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Colorado Passes Bill to Increase Hospital Finance Reporting

Colorado Gov. Jared Polis (D) signed a law (H.B. 19-1001) requiring the state’s hospitals to make more of their financial information publicly available.

The legislation aims to enable state policymakers to differentiate between hospitals across the state, adopt policies to lower health care costs, and track whether savings from these efforts are passed on to consumers.

The recently signed legislation requires the Colorado Department of Health Care Policy and Financing, in consultation with the state’s Healthcare Affordability and Sustainability Enterprise Board, to develop and prepare an annual report on uncompensated hospital costs and expenditures by hospitals in the state. For the report, the department will use publicly available data sources when possible, in addition to certain information the state will require each hospital to provide, such as inpatient and outpatient statistics; bad debt and charity write-offs; operating expenses; balance sheets; staffing information; transaction prices of acquired hospitals; and more.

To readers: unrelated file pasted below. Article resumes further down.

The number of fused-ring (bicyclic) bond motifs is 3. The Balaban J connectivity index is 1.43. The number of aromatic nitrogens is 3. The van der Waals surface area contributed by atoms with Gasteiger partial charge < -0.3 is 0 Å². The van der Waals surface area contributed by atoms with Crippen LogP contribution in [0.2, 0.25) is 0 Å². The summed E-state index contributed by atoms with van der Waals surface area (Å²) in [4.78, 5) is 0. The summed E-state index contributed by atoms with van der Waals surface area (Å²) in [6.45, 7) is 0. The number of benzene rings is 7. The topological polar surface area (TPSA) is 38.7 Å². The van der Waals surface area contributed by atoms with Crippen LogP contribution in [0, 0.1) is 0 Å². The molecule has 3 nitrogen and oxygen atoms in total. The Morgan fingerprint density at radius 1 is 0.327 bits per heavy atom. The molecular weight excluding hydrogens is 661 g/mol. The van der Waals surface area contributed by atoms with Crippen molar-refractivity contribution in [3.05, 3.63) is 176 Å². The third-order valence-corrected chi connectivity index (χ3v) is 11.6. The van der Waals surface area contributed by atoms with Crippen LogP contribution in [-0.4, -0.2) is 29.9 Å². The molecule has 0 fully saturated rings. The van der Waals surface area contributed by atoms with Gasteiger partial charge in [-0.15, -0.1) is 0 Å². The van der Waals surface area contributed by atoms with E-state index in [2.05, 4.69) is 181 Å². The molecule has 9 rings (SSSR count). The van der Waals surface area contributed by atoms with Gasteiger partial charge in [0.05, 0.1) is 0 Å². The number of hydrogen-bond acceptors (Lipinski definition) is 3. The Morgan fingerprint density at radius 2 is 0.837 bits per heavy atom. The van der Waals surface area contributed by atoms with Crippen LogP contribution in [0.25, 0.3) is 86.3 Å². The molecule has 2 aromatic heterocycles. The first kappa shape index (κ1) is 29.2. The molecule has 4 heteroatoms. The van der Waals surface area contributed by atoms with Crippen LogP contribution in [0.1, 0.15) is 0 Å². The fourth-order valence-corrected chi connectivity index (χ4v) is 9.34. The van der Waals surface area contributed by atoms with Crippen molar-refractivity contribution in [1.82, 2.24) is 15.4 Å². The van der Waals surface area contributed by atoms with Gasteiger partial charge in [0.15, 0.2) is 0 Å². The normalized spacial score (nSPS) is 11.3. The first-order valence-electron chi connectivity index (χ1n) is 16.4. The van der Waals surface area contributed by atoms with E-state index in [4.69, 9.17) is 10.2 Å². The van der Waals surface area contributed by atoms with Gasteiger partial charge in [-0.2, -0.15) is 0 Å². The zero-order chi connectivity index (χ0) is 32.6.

Each hospital in the report will have 15 days to review the text and submit feedback to the department before the report is released. The department also must provide information received from hospitals in developing the report to the statewide hospital association.

The bill will take effect 90 days after the state’s 2019 legislative session ends, unless a referendum petition is filed against any portion of it; in the case of a referendum petition, voters will have to approve the legislation in the November 2020 general election.

Contact Senior Director of Policy Erin O’Malley at or 202.585.0127 with questions.


About the Author

Kelcie Jimenez is a former state policy analyst at America's Essential Hospitals.

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